Additionally, with New York-based law firm, Winston & Strawn LLP, starting what it describes as the first college-focused division at a major law firm to represent players, coaches, schools, and conferences against what it describes as the “unbridled power and influence of “ NCAA, the outcome of Wells’ case has even more bearing on the future of athlete representation. While the focus may initially be on claiming a student-athletes right to the gross revenue the NCAA acquires every year, it is fathomable to envision Winston & Strawn extending its reach to make cases such as Wells’ less of an “I” and more of a “we” against overbearing establishments who presumably have unlimited power.
The facts and details surrounding Dez Wells’ case against Xavier is tough for any student to handle, let alone a student-athlete subject to hostile territory and media coverage on a weekly basis. However, with the advent of movements such as APU and the establishment of major law firms willing to defend, the times of student-athletes bending and subjecting themselves to the will of higher powers seems to be fading. Dez Wells will undoubtedly have a tough upcoming year, but his fight now will help future student-athletes not have to go through similar struggles alone.
September 16th, 2013
New York Yankees third baseman Alex Rodriguez (13) returns to the dugout during the ninth inning against the Boston Red Sox at Fenway Park. The Boston Red Sox won 5-1. Photo Credit: Greg M. Cooper-USA TODAY Sports
Alex Rodriguez’s appeal of his historic 211 game suspension—the longest non-lifetime ban in Major League Baseball history—is set to begin on September 30th. While Rodriguez is the only player out of the thirteen suspended to appeal, the chances of him winning his claim are thought to be quite strong based upon his allegations; Rodriguez’s team of lawyers plan to argue that his suspension was the result of an excessive abuse of power by Commissioner, Bud Selig, based upon the provisions of the Basic Agreement, the collective bargaining agreement that governs the relationship between the Commissioner and the players. Rodriguez will also receive backing from the Major League Baseball Players Association, the union established by the Basic Agreement to protect the interests of players against the league. Together, both sides will argue that the Commissioner exceeded his authority because: 1) this is Rodriguez’s first offense, which merits only a 50-game ban; and 2) MLB’s claim that Rodriguez was given a longer penalty because he interfered with the MLB’s investigation is invalid, because Milwaukee Brewers star Ryan Braun allegedly did the same but was only given a 65 game suspension.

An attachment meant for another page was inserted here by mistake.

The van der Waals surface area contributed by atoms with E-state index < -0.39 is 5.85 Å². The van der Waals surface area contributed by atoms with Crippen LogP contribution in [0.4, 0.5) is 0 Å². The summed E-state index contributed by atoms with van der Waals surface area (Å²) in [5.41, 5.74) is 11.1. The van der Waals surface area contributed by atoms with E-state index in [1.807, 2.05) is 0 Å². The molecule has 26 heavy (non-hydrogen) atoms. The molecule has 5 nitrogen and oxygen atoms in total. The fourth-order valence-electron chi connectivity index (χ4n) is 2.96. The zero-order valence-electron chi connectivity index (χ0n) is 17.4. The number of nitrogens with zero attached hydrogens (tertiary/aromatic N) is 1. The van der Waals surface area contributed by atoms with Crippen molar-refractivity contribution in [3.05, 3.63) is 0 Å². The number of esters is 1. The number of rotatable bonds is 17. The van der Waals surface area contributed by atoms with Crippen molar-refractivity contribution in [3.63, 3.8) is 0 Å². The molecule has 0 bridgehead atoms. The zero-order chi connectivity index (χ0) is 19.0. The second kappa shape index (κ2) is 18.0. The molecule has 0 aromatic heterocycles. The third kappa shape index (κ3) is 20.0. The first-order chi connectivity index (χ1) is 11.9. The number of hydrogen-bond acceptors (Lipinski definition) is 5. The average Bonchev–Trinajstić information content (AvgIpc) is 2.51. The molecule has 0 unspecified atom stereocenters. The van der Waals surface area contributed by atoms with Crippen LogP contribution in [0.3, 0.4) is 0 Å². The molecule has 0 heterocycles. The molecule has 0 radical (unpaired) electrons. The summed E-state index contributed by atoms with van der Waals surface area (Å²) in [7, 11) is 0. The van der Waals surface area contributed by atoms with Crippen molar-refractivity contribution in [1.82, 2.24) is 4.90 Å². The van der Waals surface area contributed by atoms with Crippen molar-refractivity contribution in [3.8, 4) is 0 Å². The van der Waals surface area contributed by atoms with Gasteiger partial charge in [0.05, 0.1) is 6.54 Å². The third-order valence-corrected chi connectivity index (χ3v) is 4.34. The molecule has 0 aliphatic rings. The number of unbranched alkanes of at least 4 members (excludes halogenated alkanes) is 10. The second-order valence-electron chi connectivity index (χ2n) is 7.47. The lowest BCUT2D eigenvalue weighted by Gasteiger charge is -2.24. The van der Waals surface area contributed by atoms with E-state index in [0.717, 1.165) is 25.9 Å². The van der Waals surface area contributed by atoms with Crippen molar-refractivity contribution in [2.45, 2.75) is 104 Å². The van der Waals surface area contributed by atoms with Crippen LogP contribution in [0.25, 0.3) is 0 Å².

While the MLBPA has expressed support towards Alex Rodriguez’s appeal, according to the New York Daily News and its sources, Rodriguez’s team is gaining the impression that the MLBPA will not adequately represent and defend him during his appeals process. This belief stems from recent comments made by Michael Weiner, head of the MLBPA. These recent comments have led Rodriguez to think that Weiner believes Rodriguez used banned performance enhancing drugs, a thought that goes against the defense Rodriguez plans to implement in his case. If Rodriguez’s loses his appeal and blames the MLBPA for inadequate defense, he could file a Sports Law suit against the league and allege a breach of duty of fair representation. However, according to both Robert Boland, a former prosecutor, criminal defense attorney, and sports agent who is now the academic chairman for New York University’s Tisch Center for Sports Management, and University of Illinois sports law professor, Michael Leroy, such lawsuits are difficult to pursue. First, Rodriguez would have to submit his case to the National Relations Labor Board to determine if his case alleged sufficient facts to pursue litigation. Second, if Rodriguez’s allegations are deemed sufficient and he is able to bring his suit to court, the standard he would have to meet to show the MLBPA improperly mishandled his case is extremely high.